University of Leicester
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Athena synergies in the multi-messenger and transient universe

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journal contribution
posted on 2022-11-01, 10:02 authored by Luigi Piro, Markus Ahlers, Alexis Coleiro, Monica Colpi, Emma de Ona Wilhelmi, Matteo Guainazzi, Peter G Jonker, Paul Mc Namara, David A Nichols, Paul O'Brien, Eleonora Troja, Jacco Vink, James Aird, Lorenzo Amati, Shreya Anand, Enrico Bozzo, Francisco J Carrera, Andrew C Fabian, Christopher Fryer, Evan Hall, Oleg Korobkin, Valeriya Korol, Alberto Mangiagli, Silvia Martinez-Nunez, Samaya Nissanke, Julien Osborne, Paolo Padovani, Elena M Rossi, Geoffrey Ryan, Alberto Sesana, Giulia Stratta, Niel Tanvir, Hendrik van Eerten

In this paper we explore the scientific synergies between Athena and some of the key multi-messenger facilities that should be operative concurrently with Athena. These facilities include LIGO A+, Advanced Virgo+ and future detectors for ground-based observation of gravitational waves (GW), LISA for space-based observations of GW, IceCube and KM3NeT for neutrino observations, and CTA for very high energy observations. These science themes encompass pressing issues in astrophysics, cosmology and fundamental physics such as: the central engine and jet physics in compact binary mergers, accretion processes and jet physics in Super-Massive Binary Black Holes (SMBBHs) and in compact stellar binaries, the equation of state of neutron stars, cosmic accelerators and the origin of Cosmic Rays (CRs), the origin of intermediate and high-Z elements in the Universe, the Cosmic distance scale and tests of General Relativity and the Standard Model. Observational strategies for implementing the identified science topics are also discussed. A significant part of the sources targeted by multi-messenger facilities is of transient nature. We have thus also discussed the synergy of Athena with wide-field high-energy facilities, taking THESEUS as a case study for transient discovery. This discussion covers all the Athena science goals that rely on follow-up observations of high-energy transients identified by external observatories, and includes also topics that are not based on multi-messenger observations, such as the search for missing baryons or the observation of early star populations and metal enrichment at the cosmic dawn with Gamma-Ray Bursts (GRBs).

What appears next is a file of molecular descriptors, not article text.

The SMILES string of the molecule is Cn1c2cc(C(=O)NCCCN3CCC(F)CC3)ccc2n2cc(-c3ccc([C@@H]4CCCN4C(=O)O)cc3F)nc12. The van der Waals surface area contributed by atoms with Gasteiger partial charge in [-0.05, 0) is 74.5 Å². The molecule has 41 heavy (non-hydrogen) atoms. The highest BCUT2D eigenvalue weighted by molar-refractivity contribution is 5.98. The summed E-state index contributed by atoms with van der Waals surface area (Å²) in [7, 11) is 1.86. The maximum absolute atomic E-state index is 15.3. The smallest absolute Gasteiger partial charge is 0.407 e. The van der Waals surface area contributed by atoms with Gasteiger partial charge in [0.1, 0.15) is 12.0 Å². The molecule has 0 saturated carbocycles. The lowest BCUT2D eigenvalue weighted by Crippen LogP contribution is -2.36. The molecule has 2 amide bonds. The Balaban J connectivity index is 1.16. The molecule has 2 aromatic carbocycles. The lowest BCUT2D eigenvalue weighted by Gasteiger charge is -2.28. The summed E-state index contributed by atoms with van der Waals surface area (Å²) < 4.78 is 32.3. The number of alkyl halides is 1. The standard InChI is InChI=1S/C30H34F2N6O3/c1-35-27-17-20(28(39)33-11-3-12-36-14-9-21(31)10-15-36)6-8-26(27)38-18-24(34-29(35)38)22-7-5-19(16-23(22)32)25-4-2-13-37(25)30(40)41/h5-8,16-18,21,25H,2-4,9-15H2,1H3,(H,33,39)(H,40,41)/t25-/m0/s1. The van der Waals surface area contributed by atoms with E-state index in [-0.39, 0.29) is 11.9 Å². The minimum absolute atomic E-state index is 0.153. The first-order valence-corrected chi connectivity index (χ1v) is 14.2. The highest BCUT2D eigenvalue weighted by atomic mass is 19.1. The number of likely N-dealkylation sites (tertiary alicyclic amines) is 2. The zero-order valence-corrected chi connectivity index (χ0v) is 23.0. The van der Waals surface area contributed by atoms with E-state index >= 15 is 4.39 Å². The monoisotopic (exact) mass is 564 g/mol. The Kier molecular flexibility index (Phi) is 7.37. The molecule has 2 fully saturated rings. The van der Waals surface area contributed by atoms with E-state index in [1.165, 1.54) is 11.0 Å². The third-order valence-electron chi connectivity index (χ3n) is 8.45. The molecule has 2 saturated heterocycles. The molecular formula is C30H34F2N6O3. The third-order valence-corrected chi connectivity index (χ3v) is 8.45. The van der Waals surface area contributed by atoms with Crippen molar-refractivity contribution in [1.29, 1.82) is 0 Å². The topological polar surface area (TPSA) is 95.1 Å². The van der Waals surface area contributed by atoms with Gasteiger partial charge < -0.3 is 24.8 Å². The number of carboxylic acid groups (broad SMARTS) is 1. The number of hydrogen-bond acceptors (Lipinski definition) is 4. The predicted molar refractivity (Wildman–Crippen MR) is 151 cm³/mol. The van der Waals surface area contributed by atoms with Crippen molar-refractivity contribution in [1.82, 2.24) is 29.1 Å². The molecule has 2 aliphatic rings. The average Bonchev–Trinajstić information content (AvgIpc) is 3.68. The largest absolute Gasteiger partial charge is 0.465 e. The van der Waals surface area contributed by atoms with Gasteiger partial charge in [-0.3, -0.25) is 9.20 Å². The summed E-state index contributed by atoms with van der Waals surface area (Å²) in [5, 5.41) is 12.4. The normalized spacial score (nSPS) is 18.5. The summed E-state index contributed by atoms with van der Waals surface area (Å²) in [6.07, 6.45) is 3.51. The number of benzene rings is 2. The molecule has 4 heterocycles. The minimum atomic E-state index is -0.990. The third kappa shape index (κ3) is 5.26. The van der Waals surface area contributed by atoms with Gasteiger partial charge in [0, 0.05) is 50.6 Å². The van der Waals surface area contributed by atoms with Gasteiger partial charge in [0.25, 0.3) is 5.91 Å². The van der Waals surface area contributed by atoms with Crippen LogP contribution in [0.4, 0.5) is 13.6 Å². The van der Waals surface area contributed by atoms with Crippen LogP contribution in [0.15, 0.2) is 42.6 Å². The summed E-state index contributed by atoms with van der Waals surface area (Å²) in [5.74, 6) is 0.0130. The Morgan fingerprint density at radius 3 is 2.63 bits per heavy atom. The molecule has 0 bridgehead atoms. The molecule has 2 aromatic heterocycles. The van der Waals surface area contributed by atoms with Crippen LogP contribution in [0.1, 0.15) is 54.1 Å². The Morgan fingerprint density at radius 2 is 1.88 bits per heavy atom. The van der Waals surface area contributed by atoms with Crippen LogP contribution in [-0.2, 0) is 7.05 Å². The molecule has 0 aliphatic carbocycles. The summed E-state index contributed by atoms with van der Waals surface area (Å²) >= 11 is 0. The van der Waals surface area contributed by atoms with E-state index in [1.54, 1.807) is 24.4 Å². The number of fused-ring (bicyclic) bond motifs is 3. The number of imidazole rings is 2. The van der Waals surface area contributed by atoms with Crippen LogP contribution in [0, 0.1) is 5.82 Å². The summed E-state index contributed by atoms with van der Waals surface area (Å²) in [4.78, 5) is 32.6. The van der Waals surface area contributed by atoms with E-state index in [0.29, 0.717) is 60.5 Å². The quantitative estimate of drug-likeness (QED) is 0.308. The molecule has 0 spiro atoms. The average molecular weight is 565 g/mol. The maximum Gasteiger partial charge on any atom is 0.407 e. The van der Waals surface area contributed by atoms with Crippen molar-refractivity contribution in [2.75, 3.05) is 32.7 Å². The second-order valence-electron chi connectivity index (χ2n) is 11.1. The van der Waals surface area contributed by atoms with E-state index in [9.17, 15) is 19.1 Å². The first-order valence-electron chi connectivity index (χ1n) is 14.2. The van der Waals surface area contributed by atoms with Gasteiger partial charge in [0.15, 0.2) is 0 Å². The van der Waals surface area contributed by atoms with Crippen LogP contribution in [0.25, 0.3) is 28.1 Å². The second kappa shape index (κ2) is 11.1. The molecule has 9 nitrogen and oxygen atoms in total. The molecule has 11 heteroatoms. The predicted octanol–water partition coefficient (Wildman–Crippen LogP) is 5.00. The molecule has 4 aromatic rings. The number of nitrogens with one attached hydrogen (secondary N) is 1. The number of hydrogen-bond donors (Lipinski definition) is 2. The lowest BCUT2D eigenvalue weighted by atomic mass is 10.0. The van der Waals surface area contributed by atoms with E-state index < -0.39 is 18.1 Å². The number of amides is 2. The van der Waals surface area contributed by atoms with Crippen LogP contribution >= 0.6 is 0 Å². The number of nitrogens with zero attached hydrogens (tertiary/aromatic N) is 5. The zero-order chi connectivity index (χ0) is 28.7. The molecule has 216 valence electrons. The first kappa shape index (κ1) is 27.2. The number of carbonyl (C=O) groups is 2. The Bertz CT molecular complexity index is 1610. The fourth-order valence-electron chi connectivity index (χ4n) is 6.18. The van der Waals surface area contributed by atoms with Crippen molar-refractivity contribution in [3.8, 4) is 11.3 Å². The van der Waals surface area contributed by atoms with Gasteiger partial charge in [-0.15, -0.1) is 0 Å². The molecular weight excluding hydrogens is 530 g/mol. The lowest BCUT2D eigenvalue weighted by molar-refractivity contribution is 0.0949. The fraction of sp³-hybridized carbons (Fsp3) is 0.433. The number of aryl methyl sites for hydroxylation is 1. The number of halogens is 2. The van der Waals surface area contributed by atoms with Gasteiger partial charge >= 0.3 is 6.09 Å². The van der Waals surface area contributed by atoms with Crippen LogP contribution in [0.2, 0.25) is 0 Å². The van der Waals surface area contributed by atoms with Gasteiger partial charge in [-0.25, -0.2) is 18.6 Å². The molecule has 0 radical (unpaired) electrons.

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Department of Physics and Astronomy, University of Leicester


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